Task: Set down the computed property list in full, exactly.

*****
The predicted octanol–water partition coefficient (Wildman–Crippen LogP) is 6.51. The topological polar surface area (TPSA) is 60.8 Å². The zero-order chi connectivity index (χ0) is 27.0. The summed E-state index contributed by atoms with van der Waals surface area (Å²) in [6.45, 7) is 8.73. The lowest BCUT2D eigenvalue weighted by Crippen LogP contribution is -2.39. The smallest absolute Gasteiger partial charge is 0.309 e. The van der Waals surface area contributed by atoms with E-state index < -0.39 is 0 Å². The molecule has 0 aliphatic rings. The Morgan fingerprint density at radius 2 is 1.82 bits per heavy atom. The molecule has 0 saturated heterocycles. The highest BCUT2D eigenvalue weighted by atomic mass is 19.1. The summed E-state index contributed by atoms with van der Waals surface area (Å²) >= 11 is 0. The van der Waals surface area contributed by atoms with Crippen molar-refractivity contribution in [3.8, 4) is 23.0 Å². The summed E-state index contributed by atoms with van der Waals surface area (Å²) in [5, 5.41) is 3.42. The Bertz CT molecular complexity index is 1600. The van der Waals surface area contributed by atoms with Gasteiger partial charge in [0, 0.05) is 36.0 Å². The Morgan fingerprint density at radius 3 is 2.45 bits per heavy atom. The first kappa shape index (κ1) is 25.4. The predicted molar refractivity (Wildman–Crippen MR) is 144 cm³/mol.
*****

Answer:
The predicted octanol–water partition coefficient (Wildman–Crippen LogP) is 6.51. The topological polar surface area (TPSA) is 60.8 Å². The zero-order chi connectivity index (χ0) is 27.0. The summed E-state index contributed by atoms with van der Waals surface area (Å²) in [6.45, 7) is 8.73. The lowest BCUT2D eigenvalue weighted by Crippen LogP contribution is -2.39. The smallest absolute Gasteiger partial charge is 0.309 e. The van der Waals surface area contributed by atoms with E-state index < -0.39 is 0 Å². The molecule has 0 aliphatic rings. The Morgan fingerprint density at radius 2 is 1.82 bits per heavy atom. The molecule has 0 saturated heterocycles. The highest BCUT2D eigenvalue weighted by atomic mass is 19.1. The summed E-state index contributed by atoms with van der Waals surface area (Å²) >= 11 is 0. The van der Waals surface area contributed by atoms with Crippen molar-refractivity contribution in [3.8, 4) is 23.0 Å². The summed E-state index contributed by atoms with van der Waals surface area (Å²) in [5, 5.41) is 3.42. The Bertz CT molecular complexity index is 1600. The van der Waals surface area contributed by atoms with Gasteiger partial charge in [0, 0.05) is 36.0 Å². The Morgan fingerprint density at radius 3 is 2.45 bits per heavy atom. The first kappa shape index (κ1) is 25.4. The predicted molar refractivity (Wildman–Crippen MR) is 144 cm³/mol.